In September 2004, Port entered into a project cooperation agreement (PCA) with Army for implementation of the Channel dredging project. Pursuant to the PCA, Port appointed members to, and one of the two managers who co-chaired, the project coordination team that supervised the design, engineering, plans, specifications, and other implementation issues. Also pursuant to the PCA, Port paid 35 percent of the implementation phase costs of the Channel dredging project, provided the necessary lands, easements and rights of way, and agreed to hold the federal government harmless from damages caused by the construction, operation, or maintenance of the project. During the period between March 8, 1993, and April 21, 2005, Port hosted and/or attended about 60 meetings with Army and/or other third parties to design and implementthe project. The implementation phase of the Channel dredging project began in September 2004 and ended in February 2005.

The State and Federal Lawsuits. In February 2006, SLPR filed a complaint in the San Diego County Superior Court (Case No. GIC 860766-1), alleging inverse condemnation and removal-of-lateral-support causes of action against Port. Port demurred, arguing Army was an indispensable party. After the trial court sustained Port's demurrer with leave for SLPR to amend, SLPR filed a first amended complaint adding Army as a defendant. In June 2006, Army removed the action to federal court.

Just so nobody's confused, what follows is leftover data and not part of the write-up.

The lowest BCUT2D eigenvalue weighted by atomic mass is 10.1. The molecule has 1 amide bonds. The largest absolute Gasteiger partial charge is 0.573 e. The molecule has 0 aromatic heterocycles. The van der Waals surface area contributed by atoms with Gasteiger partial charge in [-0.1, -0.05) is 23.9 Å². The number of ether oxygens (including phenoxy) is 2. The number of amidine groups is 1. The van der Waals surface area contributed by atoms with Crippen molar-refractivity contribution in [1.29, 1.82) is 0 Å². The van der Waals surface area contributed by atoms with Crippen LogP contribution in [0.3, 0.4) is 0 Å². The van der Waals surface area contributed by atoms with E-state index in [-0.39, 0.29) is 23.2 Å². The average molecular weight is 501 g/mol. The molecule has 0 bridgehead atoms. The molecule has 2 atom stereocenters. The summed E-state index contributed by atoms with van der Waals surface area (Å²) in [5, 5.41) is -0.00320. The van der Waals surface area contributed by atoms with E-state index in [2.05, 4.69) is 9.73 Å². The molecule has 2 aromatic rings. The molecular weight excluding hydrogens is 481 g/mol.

In December 2007, a second amended complaint (SAC) was filed in federal court, adding Sewall, Goodfellow and others as plaintiffs. The SAC alleged nuisance, inverse condemnation, and removal-of-lateral-support causes of action against only Port and various Administrative Procedure Act causes of action against Army and/or Navy.

In March 2008, Plaintiffs filed a separate complaint in the San Diego County Superior Court (Case No. 37-2008-00079175-CU-OR-CTL), alleging a quiet title cause of action against Port and the State and alleging nuisance, inverse condemnation, and removal-of-lateral-support causes of action against the State.